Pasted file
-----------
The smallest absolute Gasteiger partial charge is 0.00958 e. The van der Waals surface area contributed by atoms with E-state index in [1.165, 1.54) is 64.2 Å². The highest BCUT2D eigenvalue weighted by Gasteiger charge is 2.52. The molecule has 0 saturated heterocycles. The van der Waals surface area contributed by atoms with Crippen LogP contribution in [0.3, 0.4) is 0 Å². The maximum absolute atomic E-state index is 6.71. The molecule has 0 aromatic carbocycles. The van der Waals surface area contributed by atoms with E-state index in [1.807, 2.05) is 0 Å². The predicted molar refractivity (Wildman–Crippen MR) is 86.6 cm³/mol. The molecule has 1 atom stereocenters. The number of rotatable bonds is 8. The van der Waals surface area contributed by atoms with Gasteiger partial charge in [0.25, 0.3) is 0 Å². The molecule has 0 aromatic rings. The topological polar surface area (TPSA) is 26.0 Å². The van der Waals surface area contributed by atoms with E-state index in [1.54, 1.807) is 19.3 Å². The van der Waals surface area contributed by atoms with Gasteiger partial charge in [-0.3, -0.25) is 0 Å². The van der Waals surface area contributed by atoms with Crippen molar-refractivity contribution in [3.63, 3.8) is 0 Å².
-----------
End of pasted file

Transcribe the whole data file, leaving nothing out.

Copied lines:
The smallest absolute Gasteiger partial charge is 0.00958 e. The van der Waals surface area contributed by atoms with E-state index in [1.165, 1.54) is 64.2 Å². The highest BCUT2D eigenvalue weighted by Gasteiger charge is 2.52. The molecule has 0 saturated heterocycles. The van der Waals surface area contributed by atoms with Crippen LogP contribution in [0.3, 0.4) is 0 Å². The maximum absolute atomic E-state index is 6.71. The molecule has 0 aromatic carbocycles. The van der Waals surface area contributed by atoms with E-state index in [1.807, 2.05) is 0 Å². The predicted molar refractivity (Wildman–Crippen MR) is 86.6 cm³/mol. The molecule has 1 atom stereocenters. The number of rotatable bonds is 8. The van der Waals surface area contributed by atoms with Gasteiger partial charge in [0.25, 0.3) is 0 Å². The molecule has 0 aromatic rings. The topological polar surface area (TPSA) is 26.0 Å². The van der Waals surface area contributed by atoms with E-state index in [1.54, 1.807) is 19.3 Å². The van der Waals surface area contributed by atoms with Gasteiger partial charge in [-0.3, -0.25) is 0 Å². The van der Waals surface area contributed by atoms with Crippen molar-refractivity contribution in [3.63, 3.8) is 0 Å².